Through January, we’re publishing year-in-review highlights from FY2020. Download a full PDF of this year’s Annual Report to read more! This week’s theme is the renovation of our main library, which began in 2020 and will complete by 2023.
The renovation of UVA’s main library began both earlier than expected and not a moment too soon.
With the building scheduled to shut down at the end of the spring 2020 semester, preparation was well underway by January: most staff had been relocated to new office locations, patrons were actively receiving information about the upcoming closure and how it might affect their experience, and all of the materials in the library had been relocated to their temporary homes in Clemons and Ivy Stacks. Walking through the building, it was common to see survey markings on tile, newly-emptied and oddly-hushed spaces, and focused, hard-hatted construction personnel.
But the beginning of March saw a hitch: a major water line failure necessitated shutting off all water to the west wing. The building’s restrooms, already too few, were now down to less than half, exacerbated by the fact that stacks elevators were requisitioned for asbestos removal, leaving significant portions of the building inaccessible.
But the last twist was yet to come — far larger than one single building, but relevant nonetheless — and it struck with a wallop. February had seen the U.S.’s first publicized cases of COVID-19, and the pandemic exploded in the country in early March. Conversations about how to react began in homes, businesses, and schools across the country.
In the end, the shutdown was rapid: students departed for spring break on a Friday, and by the end of the following week, Grounds was closed. The immediate shift to distance learning was underway.
By March 16, the library was empty. And the renovation began.
What to expect?
The new library, scheduled to open by spring 2023, will correct long-standing issues with the building’s systems — all new HVAC, electricity, fire suppression, and other infrastructure will ensure the safety and comfort of users. The stacks, originally built for use by librarians and never meant as public spaces, will be replaced with user-friendly mixed-use areas, with space for both people and collections — and ample room for users to interact with library materials. The half-height floors will be gone, and sightlines and wayfinding throughout the building will be greatly improved.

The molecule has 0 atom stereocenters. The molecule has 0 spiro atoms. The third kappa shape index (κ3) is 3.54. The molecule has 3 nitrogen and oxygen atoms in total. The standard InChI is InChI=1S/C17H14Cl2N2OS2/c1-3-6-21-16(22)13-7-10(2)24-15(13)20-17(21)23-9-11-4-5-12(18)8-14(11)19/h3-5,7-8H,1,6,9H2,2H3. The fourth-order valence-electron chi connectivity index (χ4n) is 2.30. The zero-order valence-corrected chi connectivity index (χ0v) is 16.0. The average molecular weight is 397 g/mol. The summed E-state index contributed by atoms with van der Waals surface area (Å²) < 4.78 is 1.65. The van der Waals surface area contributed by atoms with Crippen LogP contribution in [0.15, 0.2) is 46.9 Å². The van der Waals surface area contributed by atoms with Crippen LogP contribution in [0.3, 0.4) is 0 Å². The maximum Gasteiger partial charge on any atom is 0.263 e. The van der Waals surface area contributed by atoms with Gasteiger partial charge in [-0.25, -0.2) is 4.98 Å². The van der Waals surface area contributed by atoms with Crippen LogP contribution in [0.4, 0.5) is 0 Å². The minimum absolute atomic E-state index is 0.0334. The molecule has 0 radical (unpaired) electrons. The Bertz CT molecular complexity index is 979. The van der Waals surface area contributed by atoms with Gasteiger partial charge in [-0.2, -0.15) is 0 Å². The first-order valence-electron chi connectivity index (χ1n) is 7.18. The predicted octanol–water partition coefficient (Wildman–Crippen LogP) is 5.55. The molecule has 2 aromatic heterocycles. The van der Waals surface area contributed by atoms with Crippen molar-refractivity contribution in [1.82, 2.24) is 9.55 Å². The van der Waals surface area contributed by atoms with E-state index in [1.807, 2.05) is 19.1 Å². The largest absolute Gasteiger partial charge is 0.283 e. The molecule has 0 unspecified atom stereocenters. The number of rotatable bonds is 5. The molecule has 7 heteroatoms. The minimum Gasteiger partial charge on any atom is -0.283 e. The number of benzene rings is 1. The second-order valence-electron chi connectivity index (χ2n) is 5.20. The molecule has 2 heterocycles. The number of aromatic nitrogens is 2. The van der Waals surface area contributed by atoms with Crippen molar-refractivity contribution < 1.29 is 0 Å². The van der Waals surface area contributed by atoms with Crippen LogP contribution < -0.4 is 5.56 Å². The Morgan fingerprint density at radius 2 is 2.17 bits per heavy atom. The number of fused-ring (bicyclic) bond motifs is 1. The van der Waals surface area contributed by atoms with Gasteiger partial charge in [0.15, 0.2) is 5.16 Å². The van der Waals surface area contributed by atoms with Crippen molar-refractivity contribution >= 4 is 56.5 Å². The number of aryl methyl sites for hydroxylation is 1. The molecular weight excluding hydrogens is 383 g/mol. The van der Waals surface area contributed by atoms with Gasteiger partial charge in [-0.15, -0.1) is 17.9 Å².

The new building will also be a lot easier on the eyes. New construction will enable natural light to flood into the formerly fluorescent-lit interior and throughout the building. Clerestory windows will allow sunlight to pour into the fifth floor stacks and an expansive opening in that floor will allow the light down into the fourth floor research and study areas. Banks of windows will illuminate third and second terrace-level floors, and double-height windows on the building’s north side will do the same for a new two-story reading room. Unused space at the bottom of the lightwells behind the entrance hall will be replaced with study courtyards under skylights. Windows in the new building will feature UV protection on the glass so collections will not be damaged by the natural light. In addition, conservation measures such as an improved HVAC system and new preservation lab facilities will ensure that the books — some on high-density shelving, and others interspersed on shelves throughout study areas — are well cared for.
The new library will welcome the University community, visiting scholars, and citizens of the Commonwealth into a much better environment for both users and collections. No tuition dollars are being used to fund the renovation; the budget will come solely from a combination of state funds and private donations from alumni and friends.
We are deeply grateful for renovation support and we appreciate all who have given. See a full list of Renovation supporters.